One of the keys to selling investment products to senior citizens is recognizing that most of them live to some extent in a state of financial fear, said a sales training consultant at the Financial Institutions Insurance Association meeting here last month.
Larry Klein, president of NF Communications, Inc., Walnut Creek, Calif., pointed out that this is the reason that seniors are the best prospects for bank insurance agents.
For one thing, he said, “They want your advice.” And unlike many younger people, they generally trust the advice of professionals.
But above all, seniors are the hottest prospects for the simple reason that they have most of the money, Klein observed.
Not only have they had a longer period of time to accumulate their money than most people, but more importantly, they also control that money.
“The beauty about seniors is that their money is not locked up in a 401k,” Klein argued. “They can say yes and write you a check today.”
Yet with all of this going for seniors, those advisors and producers who dont take the time to understand them can chase them away.
“If you sell them the same way you sell younger people, theyll tell you theyll think about it,” he said. “But theyll never call you again.”
The first thing to remember about seniors, Klein insisted, is that they dont buy features or benefits. “They buy you,” he said.
They tend to pick an advisor or agent who seems to know what he or she is doing yet who doesnt make them feel foolish by talking about technical details that they dont understand.
Klein also pointed out a number of pitfalls to working with seniors, starting with their strong belief that their own experience trumps the facts.
“After youve been alive for seven decades, you begin to believe that what youve experienced is the absolute truth,” he said.
Advisors who are uninitiated in that aspect of dealing with seniors may present a financial solution that, while technically correct, runs into resistance because it is outside the seniors experience.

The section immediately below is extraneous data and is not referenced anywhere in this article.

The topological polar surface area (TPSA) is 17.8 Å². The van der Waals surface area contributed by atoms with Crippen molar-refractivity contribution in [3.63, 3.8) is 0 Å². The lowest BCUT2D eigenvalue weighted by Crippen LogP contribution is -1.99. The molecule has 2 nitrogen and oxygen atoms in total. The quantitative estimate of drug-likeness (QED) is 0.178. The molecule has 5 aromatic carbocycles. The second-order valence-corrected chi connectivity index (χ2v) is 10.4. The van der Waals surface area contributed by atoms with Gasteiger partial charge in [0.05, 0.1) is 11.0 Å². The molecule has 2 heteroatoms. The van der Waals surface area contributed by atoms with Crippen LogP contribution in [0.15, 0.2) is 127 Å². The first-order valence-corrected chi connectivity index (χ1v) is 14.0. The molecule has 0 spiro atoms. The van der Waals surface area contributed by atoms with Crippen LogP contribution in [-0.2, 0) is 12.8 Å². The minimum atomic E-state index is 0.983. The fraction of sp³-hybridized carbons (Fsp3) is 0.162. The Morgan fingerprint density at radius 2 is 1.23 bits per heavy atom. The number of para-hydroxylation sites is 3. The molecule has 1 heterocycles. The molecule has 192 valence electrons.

The senior may not express it in so many words, but the sensitive advisor can see when the client is losing interest in a subject. When you see the eyes glaze over, Klein advised, the senior has stopped listening. Its time to move on to some other topic.
Another important point, Klein noted, is that seniors want to be comfortable. To the smart advisor, that means avoid trying too hard to get them to invest in something that they explicitly say they dont like.
The fact that seniors tend to have a lot of time on their hands presents a couple of other hazards to the advisor.
For one thing, they dont always appreciate the time-management problems of the agent. When a senior telephones and leaves a message, they may expect the agent to get back to them in a few hours.
“The smart financial salesperson has an assistant who will advise clients that you always return your calls at the end of the day or first thing the next morning or whenever,” he advised. “Otherwise, you may not be getting the check you thought you were getting.”
Another aspect of having all that time on their hands is that seniors read a lot of newspapers, Klein pointed out. And they tend to believe what they read.
“Never mind that you have your MBA and few people in the U.S. know more about finance than you,” he advised. “And never mind that the guy writing for the paper is just repeating what someone else told him. Dont argue with newspapers.”
Klein observed, too, that seniors risk aversion means that they want whats proven. So advisors need to avoid emphasizing that a product is new.
“Seniors want to know 80 million people bought it, its tested and everything worked out great,” he explained.
The best way to avoid running into seniors hidden objections is to ask questions rather than telling them what you know, Klein added.
“Young salespeople love to use technical words,” he observed. “But seniors arent impressed by them. If you try to sell them something they dont understand, theyll feel foolish. Youre giving them one more reason to say, Ill think about it.”
Discussions about an annuitys surrender charges, for example, can frighten a senior away. So, rather than talk about those charges in technical terms, Klein suggests explaining in the simplest possible terms how much it would actually cost them if they tried to cash the investment in next year, say, instead of five years from now.
Finally, Klein stressed, act confident. Seniors can see through an advisors uncertainty very quickly. Gaining confidence means thorough training in all the products you sell, he concluded.
Reproduced from National Underwriter Life & Health/Financial Services Edition, May 6, 2002. Copyright 2002 by The National Underwriter Company in the serial publication. All rights reserved.Copyright in this article as an independent work may be held by the author.